As a father, I can understand, every father would like, you know, a police officer in their school and many parents right now after Sandy Hook would like a one-on-one ratio with their kid, one officer per kid, but my challenge and question is fund it now. If Congress throws money when they come back in January at this, what are you doing for sustainability?

And, Don, you hit it in the head. Five years from now, six years from now, when the grants run out, how do you sustain that and who is going to pick up the tab? After the Cops in Schools program ran out under the Clinton administration, local school boards pointed to the police departments. Police departments pointed back at the school boards. And those programs ended up being cut.

I support them. They're proactive. They're prevention programs, but, you know, we're a roller coaster society, roller coaster public awareness, public policy and public funding. The question isn't whether Sandy Hook or Columbine or any other incidents are wake-up calls, the question is six months or six years down the road are we going to hit the snooze button and go back to sleep?

LEMON: Ken Trump, questions to be pondered. Thank you.

TRUMP: Take care, Don.

LEMON: How do you buy gadgets for people who are kind of leery of gadgets? Maybe you probably shouldn't buy them a gadget. Christmas tech gifts from the technophobe on your list. How cool is that thing that you see right there? That's next.


LEMON: All right. Let's see if I can work myself up some Christmas spirit. I'm pretending I'm at the mall now. Whatever.

Gadgets are always a great holiday gift but what about the people on your list who don't always want the latest thing and they don't want to buy the latest thing? People who are a bit hesitant with new tech? The technophobes -- that's what we call them. CNN Money's tech pro is Laurie Segall. She's back.

I like to call her Laurie Seagal.

So you got your tech gifts for the technophobes and there's a retro gadget thing that actually is a trend right now. I think I owned it. Go ahead; take it away.

LAURIE SEGALL, CNN CORRESPONDENT: Oh, yes, so this one, I brought it in for you, Don. It's right here. You see that it is attached to my phone and if I want to take a phone call, I can just do it like this.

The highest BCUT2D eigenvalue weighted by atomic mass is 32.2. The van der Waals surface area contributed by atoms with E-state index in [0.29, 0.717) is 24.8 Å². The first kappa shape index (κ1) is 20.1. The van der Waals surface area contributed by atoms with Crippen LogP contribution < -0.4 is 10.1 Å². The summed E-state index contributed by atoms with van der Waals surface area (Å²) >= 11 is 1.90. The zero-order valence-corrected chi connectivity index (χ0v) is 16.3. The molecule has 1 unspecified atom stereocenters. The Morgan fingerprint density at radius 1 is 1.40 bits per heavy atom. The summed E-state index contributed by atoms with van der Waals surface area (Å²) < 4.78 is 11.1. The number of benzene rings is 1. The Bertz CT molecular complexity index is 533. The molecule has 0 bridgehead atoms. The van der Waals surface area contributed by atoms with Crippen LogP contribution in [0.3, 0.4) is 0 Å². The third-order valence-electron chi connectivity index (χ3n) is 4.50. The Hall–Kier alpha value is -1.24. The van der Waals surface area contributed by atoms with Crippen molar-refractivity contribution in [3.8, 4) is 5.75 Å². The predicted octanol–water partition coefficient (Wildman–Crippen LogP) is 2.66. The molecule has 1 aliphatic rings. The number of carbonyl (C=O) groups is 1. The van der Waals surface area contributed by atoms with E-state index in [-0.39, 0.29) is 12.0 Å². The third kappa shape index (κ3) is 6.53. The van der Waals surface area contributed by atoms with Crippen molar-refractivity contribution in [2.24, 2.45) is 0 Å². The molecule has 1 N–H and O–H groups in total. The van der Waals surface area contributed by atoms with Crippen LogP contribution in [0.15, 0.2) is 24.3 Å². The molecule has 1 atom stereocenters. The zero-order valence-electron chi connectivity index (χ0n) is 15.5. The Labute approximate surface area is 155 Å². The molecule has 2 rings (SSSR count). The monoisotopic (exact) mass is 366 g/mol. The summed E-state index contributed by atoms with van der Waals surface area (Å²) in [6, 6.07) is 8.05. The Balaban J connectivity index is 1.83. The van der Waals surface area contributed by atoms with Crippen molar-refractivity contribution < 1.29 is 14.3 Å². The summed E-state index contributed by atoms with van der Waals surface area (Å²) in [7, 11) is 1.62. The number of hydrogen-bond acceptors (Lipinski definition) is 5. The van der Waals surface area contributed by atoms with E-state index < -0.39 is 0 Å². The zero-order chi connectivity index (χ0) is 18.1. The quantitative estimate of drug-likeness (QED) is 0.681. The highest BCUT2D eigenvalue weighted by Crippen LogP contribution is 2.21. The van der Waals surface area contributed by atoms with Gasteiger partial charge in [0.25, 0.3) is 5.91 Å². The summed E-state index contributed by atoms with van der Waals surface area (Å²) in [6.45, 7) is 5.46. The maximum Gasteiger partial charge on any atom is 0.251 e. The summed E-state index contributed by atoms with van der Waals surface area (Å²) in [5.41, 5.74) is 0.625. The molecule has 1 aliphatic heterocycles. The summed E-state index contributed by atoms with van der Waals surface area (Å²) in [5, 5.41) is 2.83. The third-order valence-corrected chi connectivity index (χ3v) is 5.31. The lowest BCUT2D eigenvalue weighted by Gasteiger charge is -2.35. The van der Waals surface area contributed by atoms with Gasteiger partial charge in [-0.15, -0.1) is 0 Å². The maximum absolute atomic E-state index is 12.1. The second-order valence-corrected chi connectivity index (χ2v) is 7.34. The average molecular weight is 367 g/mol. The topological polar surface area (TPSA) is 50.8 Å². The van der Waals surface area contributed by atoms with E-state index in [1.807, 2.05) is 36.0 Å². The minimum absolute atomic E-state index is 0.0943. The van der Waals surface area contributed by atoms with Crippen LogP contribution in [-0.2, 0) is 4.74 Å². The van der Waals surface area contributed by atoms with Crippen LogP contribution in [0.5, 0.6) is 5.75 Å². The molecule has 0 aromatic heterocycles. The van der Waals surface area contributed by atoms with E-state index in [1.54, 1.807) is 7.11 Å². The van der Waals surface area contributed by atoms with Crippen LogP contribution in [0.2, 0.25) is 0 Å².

LEMON: I had one.

SEGALL: For those of us --

LEMON: I lost it at the supermarket.

SEGALL: Well, you know, Christmas is coming up and they're flying off the shelves, so maybe I will send you one, Don. But I'm already sending -- I'm pretty sure my mom is getting one of these in the mail, too. But we're seeing these fly off the shelves. You see it right there on Amazon.

They also have them at But it's for people who have a smartphone but who still miss having that land line and having the feel of an actual telephone that you can hold in your hand. So we're definitely this a lot this holiday season.

LEMON: OK. I left it in a shopping cart I think or someone snagged it out of my shopping cart. So I would walk around and people would be like are you kidding me? I'm like, no, it's real. And it's -- I mean, it's great. I used to do my radio interviews on it. It was really clear.


SEGALL: I'm sure you looked very cool walking around with it. I mean, I think that people love these things. Someone probably did steal it, Don.

LEMON: Yes, but you know what? Honestly, Laurie, if someone is a technophobe, you don't buy them a tech -- you don't buy them a gift. You buy them a sweater.

SEGALL: Maybe. But maybe you just got to ease them in. That's -- it's all about easing them into it, Don.

LEMON: All right. My go-to is like socks or a knit cap. It's easy. Keep them warm.

OK -- or gloves.

Sticking with phones now -- and this one may be one of the easiest phones to use ever, right, Laurie?

SEGALL: Yes. I mean, imagine -- so this is -- this is very technological. Imagine if you could completely replace your phone with your glove. It sounds very crazy but there's a company called High Fund (ph) that's created these Bluetooth gloves that are just awesome.

So instead of exactly telling you about it, let me show it to you. I demoed the gloves with a rep from Think Geek (ph) and take a look at how they work in action.